I seriously doubt Joe Hackney's reputation will take a serious hit from this, but it comes as no surprise that it was deemed worthy of mention on, and less surprising that a policy watchdog thought so too.  I don't agree that the so-called link is "troubling", but nor do I think there's anything wrong with pointing it out publicly.

That's cool - but how about equal treatment for all politicos and captains of industry? We live in land of the double standard.

I appreciate the replies and I agree with everyone that there is probably nothing sinister about Joe Hackney allowing his name to be on that fundraiser invitation. But it sounds like AE and Mark agree that Ron Taylor is "damaged goods" and that Speaker Hackney used poor judgment in allowing his name to be associated with Taylor's. So, without knowing anything about how Mr. Taylor has spent the last 21-22 years since getting out of prison, I ask my original question again: are we a "one-strike and your out" society that doesn't believe in reformation? Once a criminal, always a criminal?

I understand that certain cases, such as pedophiles and sexual predators are treated differently. I just find it makes me a little uncomfortable that we have such low tolerance for someone who has supposedly paid for their mistake. Maybe our general intolerance toward imperfection is one of the reasons that so many of our business executives are loathe to admit their mistakes and instead go to great lengths to cover them up.

Martha Stewart, Bill Clinton, Alex Zaffron come to mind immediately, along with someone else quite recently who shall remain nameless in the interest of peace.

Hi George:

 I very much appreciate your approach to this issue, and to a large extent I agree with you.  I find myself somewhat surprised to be playing the heavy in this discussion, but there's no question that the things we did in the past have lasting, occasionally unfair consequences.  Sometimes the damage we do to ourselves, either through bad judgement, laziness, negligence, stupidity or momentary greed can impact us for the rest of our lives.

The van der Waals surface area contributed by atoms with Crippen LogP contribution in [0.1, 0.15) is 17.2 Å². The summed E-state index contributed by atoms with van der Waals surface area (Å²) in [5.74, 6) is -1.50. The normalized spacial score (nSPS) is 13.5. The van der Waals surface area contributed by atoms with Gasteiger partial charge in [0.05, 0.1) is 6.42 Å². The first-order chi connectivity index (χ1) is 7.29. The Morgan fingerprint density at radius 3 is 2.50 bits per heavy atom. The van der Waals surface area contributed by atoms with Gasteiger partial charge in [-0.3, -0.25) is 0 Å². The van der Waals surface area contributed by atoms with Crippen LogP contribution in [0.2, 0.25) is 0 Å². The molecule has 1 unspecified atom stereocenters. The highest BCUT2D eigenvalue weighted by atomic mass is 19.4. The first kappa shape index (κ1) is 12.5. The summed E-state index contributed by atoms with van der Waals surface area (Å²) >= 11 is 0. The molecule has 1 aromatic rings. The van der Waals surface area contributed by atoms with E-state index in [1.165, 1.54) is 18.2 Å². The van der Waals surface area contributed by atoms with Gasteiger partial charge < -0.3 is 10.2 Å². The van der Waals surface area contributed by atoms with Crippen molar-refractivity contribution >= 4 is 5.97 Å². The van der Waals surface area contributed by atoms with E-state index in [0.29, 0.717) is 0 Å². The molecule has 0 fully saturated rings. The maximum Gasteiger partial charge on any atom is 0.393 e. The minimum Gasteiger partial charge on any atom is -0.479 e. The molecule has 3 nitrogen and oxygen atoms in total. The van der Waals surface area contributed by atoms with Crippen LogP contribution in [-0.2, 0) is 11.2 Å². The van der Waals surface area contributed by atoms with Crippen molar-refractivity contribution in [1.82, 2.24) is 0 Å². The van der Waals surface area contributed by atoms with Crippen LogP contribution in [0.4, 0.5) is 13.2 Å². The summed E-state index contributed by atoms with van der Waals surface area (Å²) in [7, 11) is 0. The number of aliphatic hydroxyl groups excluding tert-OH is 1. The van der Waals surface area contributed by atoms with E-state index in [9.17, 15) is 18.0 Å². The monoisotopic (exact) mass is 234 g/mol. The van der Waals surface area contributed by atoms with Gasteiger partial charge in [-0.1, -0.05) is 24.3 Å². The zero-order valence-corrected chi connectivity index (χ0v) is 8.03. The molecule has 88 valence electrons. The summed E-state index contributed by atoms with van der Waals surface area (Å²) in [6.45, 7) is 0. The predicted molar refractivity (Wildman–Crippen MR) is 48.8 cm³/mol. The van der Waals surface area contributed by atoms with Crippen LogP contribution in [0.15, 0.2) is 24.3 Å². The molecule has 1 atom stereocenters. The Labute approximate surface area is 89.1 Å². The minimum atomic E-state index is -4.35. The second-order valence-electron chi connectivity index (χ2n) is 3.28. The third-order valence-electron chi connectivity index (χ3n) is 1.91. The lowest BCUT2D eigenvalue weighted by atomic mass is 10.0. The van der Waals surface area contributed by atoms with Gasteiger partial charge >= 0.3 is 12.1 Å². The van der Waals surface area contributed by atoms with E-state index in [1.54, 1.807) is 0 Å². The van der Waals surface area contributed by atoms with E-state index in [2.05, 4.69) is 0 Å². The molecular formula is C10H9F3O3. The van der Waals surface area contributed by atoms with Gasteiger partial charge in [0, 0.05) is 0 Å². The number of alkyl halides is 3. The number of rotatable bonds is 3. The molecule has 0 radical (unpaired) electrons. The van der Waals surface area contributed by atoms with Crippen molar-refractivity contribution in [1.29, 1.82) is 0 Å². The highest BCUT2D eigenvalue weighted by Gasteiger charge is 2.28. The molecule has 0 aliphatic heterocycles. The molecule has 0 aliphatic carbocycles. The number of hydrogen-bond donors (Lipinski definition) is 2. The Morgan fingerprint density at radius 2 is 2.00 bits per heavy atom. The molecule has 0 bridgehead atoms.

Twenty-six years ago I unknowingly got in the car with a drunk driver.  The price for my negligence? About 3 lbs of steel in my hip, thigh and knee, and I start to ache about an hour before the rain starts.  I'm stuck with this for the rest of my life, and I'm frankly lucky to be alive.  That momentary lapse of vigilance is a permanent part of my life, and no amount of goodwill can change it.

Likewise for Ron Taylor -- he can serve his sentence, and he can be a really, really, really good person for the rest of his life, but the shadow of his past is part of him now, just as my past is part of me.  Mr. Taylor walks free, he can get a job, buy a house, get married, and live a useful and prosperous life, but just as I have to endure hand-screenings at the airport, he's stuck with the scarlet letter of corruption. If he has reformed, his friends and family will know it, and the fact that strangers have doubts about his virtue won't mean that much.  But if he gets involved in politics, his past is going to be an issue.  It might be unfair -- certainly my past bears little resemblance to who I've become, but how are we to judge people we don't know if not by their actions?  And with politicians, we must judge them, because we're giving them (literally) the keys to the kingdom.